Bony jaw reduction consists of different techniques in the location and extent of lower facial reshaping than does masseter muscle reduction. Known as jaw shaving, jaw contouring, or most commonly V-line surgery, this collection of procedures removes bone from the length of the lower jaw to change its shape and size.
Jaw bone reshaping can be done at the front (chin), back (jaw angles) or both in which different techniques are used to do so. At the chin the bone can be reshaped using external contour reductions (shaving) or by osteotomies and removal of internal segments of bone. (t-shaped genioplasty)
Each chin reshaping approach has its advantages and disadvantages but the most important determinant in choosing a procedure is what dimensions of the chin needs to be changed for the desired look. If the chin only needs to be narrowed, with or without vertical shortening, the outer edges (lateral tubercles) can be removed by bone shaving through either an intraoral or submental approach. However if the chin needs to narrowed, advanced and have any vertical lengthening, these 3D changes requires the chin bone to be sectioned into three pieces and put back together with plate and screw fixation. (this is the front end of traditional v-line surgery)
Posterior jaw reduction involves removal of bone at the jaw angles which is carried forward to either the mid-body of the lower jaw or all the way to the chin. Jaw bone removal can be done either in a partial thickness (shaving or lateral corticotomies) or full thickness excision. (ostectomies) The indications for either technique depends on the natural shape of the bone and what type of reshaping is needed. For patients with very wide and/or vertically long lower jaw, a full-thickness of bone is removed in a curved fashion from the jaw angles to the chin. This changes the complete shape of the bone not only in width but in length as well. (changes the mandibular plane angle) It produces the most dramatic amount of jaw reduction but also risks over-resection when applied to the wrong type of jaw shape. This is what is done in traditional v-line surgery. It is no surprise that this type of jaw reduction emanates from Asia where the natural shape of the lower jaw is more square and needs full thickness excisions for a significant shape change and a more noticeable narrowing effect.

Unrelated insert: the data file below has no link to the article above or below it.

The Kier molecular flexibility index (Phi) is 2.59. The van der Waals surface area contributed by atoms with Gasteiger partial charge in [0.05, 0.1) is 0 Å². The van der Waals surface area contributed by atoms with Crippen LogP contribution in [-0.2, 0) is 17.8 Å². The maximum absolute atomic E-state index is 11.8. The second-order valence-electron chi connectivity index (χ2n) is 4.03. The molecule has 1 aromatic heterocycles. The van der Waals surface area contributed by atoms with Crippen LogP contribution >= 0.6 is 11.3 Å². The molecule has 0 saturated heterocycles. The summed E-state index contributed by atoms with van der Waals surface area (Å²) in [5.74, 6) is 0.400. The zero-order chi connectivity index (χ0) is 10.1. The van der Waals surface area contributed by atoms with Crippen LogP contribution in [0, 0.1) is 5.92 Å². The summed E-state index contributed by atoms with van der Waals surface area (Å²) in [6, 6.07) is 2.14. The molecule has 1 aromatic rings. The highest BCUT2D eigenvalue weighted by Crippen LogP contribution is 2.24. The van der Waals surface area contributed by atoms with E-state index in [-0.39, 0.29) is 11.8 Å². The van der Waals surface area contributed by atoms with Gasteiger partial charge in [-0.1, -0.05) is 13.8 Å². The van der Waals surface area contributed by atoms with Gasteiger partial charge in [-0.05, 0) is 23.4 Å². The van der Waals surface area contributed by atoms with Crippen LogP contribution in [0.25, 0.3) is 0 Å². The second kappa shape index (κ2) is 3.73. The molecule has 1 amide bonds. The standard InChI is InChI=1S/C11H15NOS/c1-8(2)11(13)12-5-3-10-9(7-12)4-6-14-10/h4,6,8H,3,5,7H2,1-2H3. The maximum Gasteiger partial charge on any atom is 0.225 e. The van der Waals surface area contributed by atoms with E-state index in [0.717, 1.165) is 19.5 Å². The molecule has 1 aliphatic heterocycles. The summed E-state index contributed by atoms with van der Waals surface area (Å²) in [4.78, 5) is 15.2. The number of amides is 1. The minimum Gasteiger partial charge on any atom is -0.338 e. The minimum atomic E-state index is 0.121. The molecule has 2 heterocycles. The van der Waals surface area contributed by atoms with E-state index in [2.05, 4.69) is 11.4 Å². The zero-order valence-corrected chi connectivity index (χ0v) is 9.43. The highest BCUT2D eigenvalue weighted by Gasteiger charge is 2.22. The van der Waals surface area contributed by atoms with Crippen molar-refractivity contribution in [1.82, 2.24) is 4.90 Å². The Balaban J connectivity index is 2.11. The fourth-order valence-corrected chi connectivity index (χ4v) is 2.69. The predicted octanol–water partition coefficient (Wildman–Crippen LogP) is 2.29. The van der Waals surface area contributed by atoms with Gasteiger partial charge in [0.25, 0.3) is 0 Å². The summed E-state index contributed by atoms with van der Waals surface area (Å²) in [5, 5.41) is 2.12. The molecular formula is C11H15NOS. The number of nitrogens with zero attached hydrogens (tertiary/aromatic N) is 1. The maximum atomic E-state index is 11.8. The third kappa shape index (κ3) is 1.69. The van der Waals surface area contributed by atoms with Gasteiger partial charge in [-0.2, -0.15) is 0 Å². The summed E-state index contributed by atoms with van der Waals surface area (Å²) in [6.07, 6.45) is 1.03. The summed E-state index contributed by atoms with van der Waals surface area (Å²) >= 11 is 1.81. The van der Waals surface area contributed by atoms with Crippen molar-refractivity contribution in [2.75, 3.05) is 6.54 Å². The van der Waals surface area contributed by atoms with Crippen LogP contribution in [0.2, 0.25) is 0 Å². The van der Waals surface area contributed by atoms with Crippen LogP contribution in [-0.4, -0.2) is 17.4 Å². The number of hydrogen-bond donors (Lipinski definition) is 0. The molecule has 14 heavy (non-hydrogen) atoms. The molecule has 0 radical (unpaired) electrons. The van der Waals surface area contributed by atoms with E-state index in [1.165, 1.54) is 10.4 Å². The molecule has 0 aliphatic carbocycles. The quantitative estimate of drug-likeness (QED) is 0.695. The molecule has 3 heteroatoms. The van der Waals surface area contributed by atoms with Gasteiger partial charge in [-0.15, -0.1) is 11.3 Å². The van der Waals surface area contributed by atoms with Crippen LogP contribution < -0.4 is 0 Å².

Posterior jaw reduction by shaving or by removing the outer layer of bone changes the width of the jaw but not its vertical length. The jaw angle shape is kept intact but it becomes less wide. The amount of jaw reduction change is less dramatic but is more aesthetically appropriate for jaw shapes that are not unduly wide or flared and doesn’t have a low jaw angle. It is often what is better suited for the patient who has a normal mandibular plane angle and has little risk of resulting in an over resected jaw shape.
The key to a successful bony jaw reduction is to match the technique with the dimensional requirements needed for the desired change. This not only requires preoperative x-rays (panorex, lateral cephalogram or 3D jaw CT scan) but computer imaging to determine what magnitude of jaw reduction change the patient desires. While under- and over resection results can occur, by far the most common revisional jaw reduction patients I see is when too much has been done. This almost always is when traditional v-line surgery has left the patient with over resected jaw angles and chin that is too narrow or elongated. This can be a function of overly aggressive bone reduction but more commonly occurs because it was not the right technique for the patient’s natural jaw shape.
Dr. Barry Eppley